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Mondo.NYC Showcase Artist



New York

October 15, 2022 at 12:00:00 AM

Arlene's Grocery

Wednesday Live Stream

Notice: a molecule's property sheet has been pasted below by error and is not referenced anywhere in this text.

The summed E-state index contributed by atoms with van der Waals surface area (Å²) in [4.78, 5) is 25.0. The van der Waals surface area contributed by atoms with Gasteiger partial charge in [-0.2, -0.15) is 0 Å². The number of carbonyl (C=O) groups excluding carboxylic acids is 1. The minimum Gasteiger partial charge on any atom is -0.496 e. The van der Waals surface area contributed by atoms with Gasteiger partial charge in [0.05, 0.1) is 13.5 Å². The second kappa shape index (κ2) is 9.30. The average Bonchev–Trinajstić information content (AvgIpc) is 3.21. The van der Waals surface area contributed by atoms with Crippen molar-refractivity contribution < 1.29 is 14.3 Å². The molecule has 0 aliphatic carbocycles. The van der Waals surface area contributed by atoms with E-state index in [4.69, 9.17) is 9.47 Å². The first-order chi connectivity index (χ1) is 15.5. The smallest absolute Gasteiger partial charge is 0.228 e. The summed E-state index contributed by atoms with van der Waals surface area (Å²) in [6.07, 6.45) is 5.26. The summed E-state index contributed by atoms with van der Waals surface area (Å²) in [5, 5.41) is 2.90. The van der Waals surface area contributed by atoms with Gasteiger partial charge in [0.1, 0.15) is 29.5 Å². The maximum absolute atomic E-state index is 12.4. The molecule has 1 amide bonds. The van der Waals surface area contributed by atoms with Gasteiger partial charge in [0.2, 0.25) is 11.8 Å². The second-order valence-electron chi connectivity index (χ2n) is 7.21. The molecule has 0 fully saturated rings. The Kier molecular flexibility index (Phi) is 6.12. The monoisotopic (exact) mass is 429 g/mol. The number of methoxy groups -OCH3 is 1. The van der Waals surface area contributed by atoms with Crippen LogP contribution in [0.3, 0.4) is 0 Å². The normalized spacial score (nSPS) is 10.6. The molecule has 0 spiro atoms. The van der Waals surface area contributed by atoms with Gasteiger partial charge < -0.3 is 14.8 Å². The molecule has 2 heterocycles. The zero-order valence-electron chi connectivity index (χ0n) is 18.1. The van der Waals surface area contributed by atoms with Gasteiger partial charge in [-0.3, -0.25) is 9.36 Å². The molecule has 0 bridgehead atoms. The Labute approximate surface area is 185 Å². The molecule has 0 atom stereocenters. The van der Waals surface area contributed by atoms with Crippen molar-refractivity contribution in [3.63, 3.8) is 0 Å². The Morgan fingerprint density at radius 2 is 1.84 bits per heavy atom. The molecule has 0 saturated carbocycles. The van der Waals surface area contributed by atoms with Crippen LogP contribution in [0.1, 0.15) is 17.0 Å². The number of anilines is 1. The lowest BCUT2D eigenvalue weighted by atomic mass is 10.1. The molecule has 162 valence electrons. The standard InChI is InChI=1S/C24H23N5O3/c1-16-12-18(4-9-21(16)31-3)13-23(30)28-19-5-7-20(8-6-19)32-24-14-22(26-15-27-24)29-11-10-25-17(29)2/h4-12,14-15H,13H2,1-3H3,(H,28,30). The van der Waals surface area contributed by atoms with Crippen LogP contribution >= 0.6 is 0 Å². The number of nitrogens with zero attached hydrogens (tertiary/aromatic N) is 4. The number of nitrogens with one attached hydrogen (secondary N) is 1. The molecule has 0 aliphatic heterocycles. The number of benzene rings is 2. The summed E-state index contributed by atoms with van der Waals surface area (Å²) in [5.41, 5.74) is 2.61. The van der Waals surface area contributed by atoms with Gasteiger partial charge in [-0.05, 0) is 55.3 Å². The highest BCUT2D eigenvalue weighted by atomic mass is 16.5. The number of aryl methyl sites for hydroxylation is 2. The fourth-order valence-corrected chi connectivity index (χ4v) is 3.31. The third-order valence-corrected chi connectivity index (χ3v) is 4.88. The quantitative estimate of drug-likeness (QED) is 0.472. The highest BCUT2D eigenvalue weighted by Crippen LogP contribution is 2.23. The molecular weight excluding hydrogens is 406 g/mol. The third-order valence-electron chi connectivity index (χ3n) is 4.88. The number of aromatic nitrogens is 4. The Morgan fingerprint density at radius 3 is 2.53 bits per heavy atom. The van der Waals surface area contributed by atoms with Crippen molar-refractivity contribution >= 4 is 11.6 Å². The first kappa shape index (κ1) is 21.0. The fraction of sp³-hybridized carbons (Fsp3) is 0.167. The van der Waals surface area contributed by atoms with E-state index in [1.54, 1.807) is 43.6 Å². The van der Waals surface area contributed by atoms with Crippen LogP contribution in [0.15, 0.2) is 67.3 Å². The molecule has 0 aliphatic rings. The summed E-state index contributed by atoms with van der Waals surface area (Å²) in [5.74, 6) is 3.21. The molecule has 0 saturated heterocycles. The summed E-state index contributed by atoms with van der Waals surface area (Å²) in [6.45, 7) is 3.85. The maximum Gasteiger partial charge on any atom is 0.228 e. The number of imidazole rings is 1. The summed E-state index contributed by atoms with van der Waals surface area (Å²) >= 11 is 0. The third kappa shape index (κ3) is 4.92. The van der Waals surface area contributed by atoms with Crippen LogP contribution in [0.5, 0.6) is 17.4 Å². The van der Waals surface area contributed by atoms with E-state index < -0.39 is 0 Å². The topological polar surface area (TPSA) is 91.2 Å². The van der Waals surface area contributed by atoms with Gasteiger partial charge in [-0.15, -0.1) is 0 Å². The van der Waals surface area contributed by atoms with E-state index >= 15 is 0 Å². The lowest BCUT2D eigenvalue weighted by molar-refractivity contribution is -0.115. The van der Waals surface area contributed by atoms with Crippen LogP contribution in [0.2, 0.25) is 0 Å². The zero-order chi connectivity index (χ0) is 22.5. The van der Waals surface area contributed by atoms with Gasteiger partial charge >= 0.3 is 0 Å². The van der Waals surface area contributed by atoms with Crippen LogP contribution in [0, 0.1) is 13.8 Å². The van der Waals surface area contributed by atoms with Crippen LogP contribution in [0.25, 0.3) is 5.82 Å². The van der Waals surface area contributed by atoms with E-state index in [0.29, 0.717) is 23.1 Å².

MuMu grew up on New York's Upper West Side in a house bursting with women (so much so that her family nicknamed it "The Brothel") and found early guidance in spangled pop stars who made her feel less alone in a home rife with addiction and mental illness. She began writing songs at age nine but was too shy to perform them. Instead, she whispered them to her goldfish and hid scraps of lyrics in the lining of the couch. Songwriting gave MuMu a sense of agency she severely lacked, even if she wasn’t ready to share them. After studying performing arts in school, MuMu began acting for television, film and Broadway before deciding that she needed to tell her own stories. In 2018, she began collaborating with music producer Jamie Lawrence, who helped craft her 2018 anthem “Free the Nip.” The video for that single has racked up more than a million views on YouTube. MuMu continues working with Lawrence tackling everything from women’s sexual satisfaction (in “Ladies First,” the sultry titular track from her 2019 EP), to never-ending political bullshit (in the rollicking “Battle Cry.”) More recently, MuMu worked on the groundbreaking film “Best Summer Ever” in which she’s credited as head songwriter and starred as lead antagonist. Embracing one’s body, women’s rights and other themes related to sexuality and gender run throughout MuMu’s music, mostly due to her activist godmother who spent her life advocating for children’s rights. MuMu discloses, “She gave me this power I wasn’t getting anywhere else. She taught me the importance of using my voice for change.” And use it she does! From abortion rights to hookups, from sparkling highs to soul-wrenching lows, MuMu finds inspiration in all facets of life. Still, she doesn’t just want to challenge people with her music, she wants to inspire, uplift, move. “Women are sometimes confusing, and they're complicated. My music is a window into that experience. But it’s also fun…it's pop. And if the message is too much for someone at that time, hopefully, they can just dance.”

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